Jim Wheeler may, on first acquaintance, resemble an Old Testament prophet with his flowing grey locks and beard. Indeed, when he was head mould maker for the Lord of the Rings trilogy it was noted how he looked more like one of Tolkien’s wizards than some of the veteran thespians playing them. Appropriate: Wheeler’s very much a Southern gentleman and has something of the visionary about him. And considering how he transforms base metals into striking sculptures Wheeler is, surely, working in the alchemic tradition that wizards have always striven for.
Jim Wheeler, resident in Auckland for 34-years, is amongst New Zealand’s foremost nature artists. Classically trained – his skill at bronze casting brought him here – and steeped in American abstraction, Aotearoa’s ancient landscapes awoke in him something best described as “a sense of wonder”. His outsider’s eye keenly observed the profound native flora so leading to sculptures celebrating everything from the spectacular (a pohutukawa flower) to the unjustly ignored (a lichen colony). In a sense, he’s a bard and everything he creates is part of one long song that engages with the natural world. It’s an old song Jim sings, one that links him to Constantin Brancusi, the Romanian sculptor whose engagement as an artisan artist created some of modernism’s most beautifully felt sculpture, and continues back through the Renaissance, past the school of Athens, to when our ancestors first responded to nature via art. Wheeler’s sculpture is keenly felt, finely detailed, very subtle and extremely elegiac.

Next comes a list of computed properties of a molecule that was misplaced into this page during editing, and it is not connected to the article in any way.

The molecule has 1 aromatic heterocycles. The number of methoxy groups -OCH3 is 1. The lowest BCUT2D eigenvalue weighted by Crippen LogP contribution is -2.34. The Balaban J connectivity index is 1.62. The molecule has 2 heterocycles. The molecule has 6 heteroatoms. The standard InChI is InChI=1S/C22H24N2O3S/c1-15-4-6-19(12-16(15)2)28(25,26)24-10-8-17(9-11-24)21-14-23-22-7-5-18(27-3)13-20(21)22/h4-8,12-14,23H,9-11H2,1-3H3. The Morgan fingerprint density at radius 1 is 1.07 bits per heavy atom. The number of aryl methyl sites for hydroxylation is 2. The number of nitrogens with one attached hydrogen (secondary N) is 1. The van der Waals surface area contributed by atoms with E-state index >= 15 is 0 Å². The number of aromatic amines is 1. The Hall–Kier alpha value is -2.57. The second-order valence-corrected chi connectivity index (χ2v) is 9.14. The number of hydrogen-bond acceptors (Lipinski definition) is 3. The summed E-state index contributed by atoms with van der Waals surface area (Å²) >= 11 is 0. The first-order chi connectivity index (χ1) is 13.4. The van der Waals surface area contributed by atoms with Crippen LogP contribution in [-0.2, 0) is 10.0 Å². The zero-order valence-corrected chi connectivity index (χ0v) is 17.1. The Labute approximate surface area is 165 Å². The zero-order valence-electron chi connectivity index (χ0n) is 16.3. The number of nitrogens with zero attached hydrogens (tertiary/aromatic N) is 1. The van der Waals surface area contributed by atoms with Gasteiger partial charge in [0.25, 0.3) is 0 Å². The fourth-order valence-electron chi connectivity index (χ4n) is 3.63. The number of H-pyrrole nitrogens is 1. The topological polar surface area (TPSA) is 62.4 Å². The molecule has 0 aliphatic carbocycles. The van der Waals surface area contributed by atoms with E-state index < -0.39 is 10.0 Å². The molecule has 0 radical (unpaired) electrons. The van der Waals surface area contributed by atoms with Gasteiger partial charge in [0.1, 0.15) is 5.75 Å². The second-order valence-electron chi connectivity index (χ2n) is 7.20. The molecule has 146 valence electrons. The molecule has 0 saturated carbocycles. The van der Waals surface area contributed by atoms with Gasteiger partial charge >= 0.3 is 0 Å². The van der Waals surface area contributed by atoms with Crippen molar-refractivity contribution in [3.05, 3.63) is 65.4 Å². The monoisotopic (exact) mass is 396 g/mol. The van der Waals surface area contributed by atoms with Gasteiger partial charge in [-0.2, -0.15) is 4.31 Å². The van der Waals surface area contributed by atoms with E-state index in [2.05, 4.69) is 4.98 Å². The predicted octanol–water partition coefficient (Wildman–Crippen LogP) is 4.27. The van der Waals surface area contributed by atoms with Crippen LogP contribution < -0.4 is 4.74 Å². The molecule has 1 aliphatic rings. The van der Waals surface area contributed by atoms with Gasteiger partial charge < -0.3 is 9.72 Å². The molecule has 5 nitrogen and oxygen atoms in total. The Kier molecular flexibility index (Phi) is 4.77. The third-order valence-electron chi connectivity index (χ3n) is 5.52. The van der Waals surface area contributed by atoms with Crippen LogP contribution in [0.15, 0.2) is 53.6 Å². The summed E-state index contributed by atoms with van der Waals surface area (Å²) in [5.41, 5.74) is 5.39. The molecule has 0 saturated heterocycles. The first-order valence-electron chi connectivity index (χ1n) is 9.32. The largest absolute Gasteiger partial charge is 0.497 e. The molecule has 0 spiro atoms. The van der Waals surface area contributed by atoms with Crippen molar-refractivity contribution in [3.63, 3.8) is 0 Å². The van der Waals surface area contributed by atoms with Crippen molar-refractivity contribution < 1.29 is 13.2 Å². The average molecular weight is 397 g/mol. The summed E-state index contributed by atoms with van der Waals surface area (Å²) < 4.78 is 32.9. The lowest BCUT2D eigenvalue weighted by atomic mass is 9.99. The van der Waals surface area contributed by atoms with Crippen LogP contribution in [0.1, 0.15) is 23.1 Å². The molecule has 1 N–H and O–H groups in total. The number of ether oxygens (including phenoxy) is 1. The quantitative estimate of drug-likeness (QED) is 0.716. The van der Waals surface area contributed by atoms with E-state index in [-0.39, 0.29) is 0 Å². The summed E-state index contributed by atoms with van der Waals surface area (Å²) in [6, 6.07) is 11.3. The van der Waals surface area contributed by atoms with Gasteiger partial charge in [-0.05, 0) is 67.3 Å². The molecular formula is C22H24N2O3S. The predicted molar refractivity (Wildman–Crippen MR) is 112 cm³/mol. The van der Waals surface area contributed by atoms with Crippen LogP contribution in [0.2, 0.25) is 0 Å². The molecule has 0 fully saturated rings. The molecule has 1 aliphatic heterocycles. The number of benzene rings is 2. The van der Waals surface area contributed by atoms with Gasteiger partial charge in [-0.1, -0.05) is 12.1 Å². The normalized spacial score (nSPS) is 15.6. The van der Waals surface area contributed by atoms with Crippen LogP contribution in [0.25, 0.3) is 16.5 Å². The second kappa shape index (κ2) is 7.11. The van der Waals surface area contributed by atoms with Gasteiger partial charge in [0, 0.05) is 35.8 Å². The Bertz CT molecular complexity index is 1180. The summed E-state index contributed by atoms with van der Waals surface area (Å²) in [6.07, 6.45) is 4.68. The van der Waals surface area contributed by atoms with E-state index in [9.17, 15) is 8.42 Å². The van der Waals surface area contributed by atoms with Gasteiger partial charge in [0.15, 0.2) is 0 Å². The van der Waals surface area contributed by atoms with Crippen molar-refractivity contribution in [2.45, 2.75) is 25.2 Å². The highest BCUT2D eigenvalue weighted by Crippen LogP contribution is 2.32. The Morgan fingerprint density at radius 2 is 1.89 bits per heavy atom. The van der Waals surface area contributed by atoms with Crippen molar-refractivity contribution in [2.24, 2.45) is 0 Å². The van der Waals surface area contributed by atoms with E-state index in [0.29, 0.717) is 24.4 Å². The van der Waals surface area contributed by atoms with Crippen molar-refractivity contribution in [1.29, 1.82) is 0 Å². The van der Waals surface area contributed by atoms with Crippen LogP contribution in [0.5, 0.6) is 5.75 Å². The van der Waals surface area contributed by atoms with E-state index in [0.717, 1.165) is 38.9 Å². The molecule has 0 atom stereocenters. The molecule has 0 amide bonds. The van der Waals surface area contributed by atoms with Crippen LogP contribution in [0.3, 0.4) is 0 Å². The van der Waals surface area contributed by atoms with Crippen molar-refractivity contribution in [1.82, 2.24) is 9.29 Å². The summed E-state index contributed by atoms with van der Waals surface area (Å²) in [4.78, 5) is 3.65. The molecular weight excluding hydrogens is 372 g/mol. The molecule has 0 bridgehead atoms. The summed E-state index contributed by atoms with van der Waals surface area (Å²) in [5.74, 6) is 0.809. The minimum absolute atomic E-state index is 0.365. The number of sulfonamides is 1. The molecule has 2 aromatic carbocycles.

Wheeler explains his aesthetic as a simple one: that of seeing and feeling.
He grew up in a small town in North Carolina, playing in the woods, always fascinated by the natural world around him. Studying botany and art at university suggests his twin passions and, coming of age in the late-1960s – a long-haired Jimi Hendrix fan engaged in the fledgling ecology movement and aware of how the Civil Rights movement had changed the South forever – he reacted to the ferment with transcendental meditation and abstract sculpture. Arriving in New Zealand he found again a society in ferment (the 1981 tour) and an ecology that filled him with awe.
“The first day here I was taken to the West coast beaches and I said, ‘this is dinosaur era forest’! From that first day I started studying New Zealand bush and I’ve never stopped. I was amazed with the forests so I slowly became an amateur botanist of New Zealand bush. I wouldn’t have been as captivated if it wasn’t such a unique ecosystem. The reason it took me a while (to develop my own sculptural language) is that I had to learn a whole new cast of characters. After some years I started exploring aspects of native trees.”
Wheeler emphasises that his sculpture is not simply aimed at acting as decorative motifs: his work is totemic, asking the viewer to engage, to think and feel for our place on this planet.
“I study forest communities trying to find parallels for how humans can live together. I believe that human beings are, right now, in the darkest age, busy killing one another and destroying the world. Yet I do believe we can strive towards enlightenment.” He pauses to think then says, “I make beautiful things to draw people’s attention. I want folks to wake up and SEE NATURE – maybe one day- see the connections! It seems impossible for humans to stop poisoning the world. Are we dead wood? Can we re-sprout?”
– Garth Cartwright